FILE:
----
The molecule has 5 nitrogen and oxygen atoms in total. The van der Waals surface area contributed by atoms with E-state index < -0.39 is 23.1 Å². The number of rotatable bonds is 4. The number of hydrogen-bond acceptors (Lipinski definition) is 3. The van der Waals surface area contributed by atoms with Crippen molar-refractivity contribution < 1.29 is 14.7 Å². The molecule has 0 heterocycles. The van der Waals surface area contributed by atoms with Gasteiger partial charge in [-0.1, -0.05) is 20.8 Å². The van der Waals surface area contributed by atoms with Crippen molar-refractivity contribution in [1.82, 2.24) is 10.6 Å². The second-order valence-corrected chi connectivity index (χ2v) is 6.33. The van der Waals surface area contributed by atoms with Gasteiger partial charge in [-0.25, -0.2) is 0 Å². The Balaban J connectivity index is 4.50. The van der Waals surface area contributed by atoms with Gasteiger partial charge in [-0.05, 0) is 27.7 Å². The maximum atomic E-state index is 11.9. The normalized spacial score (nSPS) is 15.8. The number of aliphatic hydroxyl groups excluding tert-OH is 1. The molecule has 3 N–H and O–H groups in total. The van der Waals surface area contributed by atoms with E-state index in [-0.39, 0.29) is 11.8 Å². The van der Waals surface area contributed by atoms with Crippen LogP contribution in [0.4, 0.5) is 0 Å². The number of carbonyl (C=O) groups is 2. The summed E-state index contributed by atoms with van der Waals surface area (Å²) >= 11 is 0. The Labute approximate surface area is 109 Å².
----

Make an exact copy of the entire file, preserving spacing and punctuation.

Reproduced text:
The molecule has 5 nitrogen and oxygen atoms in total. The van der Waals surface area contributed by atoms with E-state index < -0.39 is 23.1 Å². The number of rotatable bonds is 4. The number of hydrogen-bond acceptors (Lipinski definition) is 3. The van der Waals surface area contributed by atoms with Crippen molar-refractivity contribution < 1.29 is 14.7 Å². The molecule has 0 heterocycles. The van der Waals surface area contributed by atoms with Gasteiger partial charge in [-0.1, -0.05) is 20.8 Å². The van der Waals surface area contributed by atoms with Crippen molar-refractivity contribution in [1.82, 2.24) is 10.6 Å². The second-order valence-corrected chi connectivity index (χ2v) is 6.33. The van der Waals surface area contributed by atoms with Gasteiger partial charge in [-0.25, -0.2) is 0 Å². The Balaban J connectivity index is 4.50. The van der Waals surface area contributed by atoms with Gasteiger partial charge in [-0.05, 0) is 27.7 Å². The maximum atomic E-state index is 11.9. The normalized spacial score (nSPS) is 15.8. The number of aliphatic hydroxyl groups excluding tert-OH is 1. The molecule has 3 N–H and O–H groups in total. The van der Waals surface area contributed by atoms with E-state index in [-0.39, 0.29) is 11.8 Å². The van der Waals surface area contributed by atoms with Crippen LogP contribution in [0.4, 0.5) is 0 Å². The number of carbonyl (C=O) groups is 2. The summed E-state index contributed by atoms with van der Waals surface area (Å²) >= 11 is 0. The Labute approximate surface area is 109 Å².